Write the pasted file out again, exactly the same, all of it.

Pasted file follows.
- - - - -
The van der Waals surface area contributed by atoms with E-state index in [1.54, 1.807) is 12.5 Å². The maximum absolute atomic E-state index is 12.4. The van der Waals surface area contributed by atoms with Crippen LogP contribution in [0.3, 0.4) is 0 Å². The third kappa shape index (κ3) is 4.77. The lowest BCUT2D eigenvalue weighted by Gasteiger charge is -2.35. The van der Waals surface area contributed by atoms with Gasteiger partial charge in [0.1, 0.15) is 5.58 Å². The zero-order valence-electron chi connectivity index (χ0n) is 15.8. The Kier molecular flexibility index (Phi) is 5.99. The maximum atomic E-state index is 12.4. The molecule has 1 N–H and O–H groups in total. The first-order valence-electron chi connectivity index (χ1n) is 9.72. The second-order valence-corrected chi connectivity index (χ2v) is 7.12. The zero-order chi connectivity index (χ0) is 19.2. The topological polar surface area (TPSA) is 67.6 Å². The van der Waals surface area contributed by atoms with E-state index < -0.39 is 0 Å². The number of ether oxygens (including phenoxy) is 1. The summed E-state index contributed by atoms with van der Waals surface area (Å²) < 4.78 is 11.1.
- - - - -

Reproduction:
The van der Waals surface area contributed by atoms with E-state index in [1.54, 1.807) is 12.5 Å². The maximum absolute atomic E-state index is 12.4. The van der Waals surface area contributed by atoms with Crippen LogP contribution in [0.3, 0.4) is 0 Å². The third kappa shape index (κ3) is 4.77. The lowest BCUT2D eigenvalue weighted by Gasteiger charge is -2.35. The van der Waals surface area contributed by atoms with Gasteiger partial charge in [0.1, 0.15) is 5.58 Å². The zero-order valence-electron chi connectivity index (χ0n) is 15.8. The Kier molecular flexibility index (Phi) is 5.99. The maximum atomic E-state index is 12.4. The molecule has 1 N–H and O–H groups in total. The first-order valence-electron chi connectivity index (χ1n) is 9.72. The second-order valence-corrected chi connectivity index (χ2v) is 7.12. The zero-order chi connectivity index (χ0) is 19.2. The topological polar surface area (TPSA) is 67.6 Å². The van der Waals surface area contributed by atoms with E-state index < -0.39 is 0 Å². The number of ether oxygens (including phenoxy) is 1. The summed E-state index contributed by atoms with van der Waals surface area (Å²) < 4.78 is 11.1.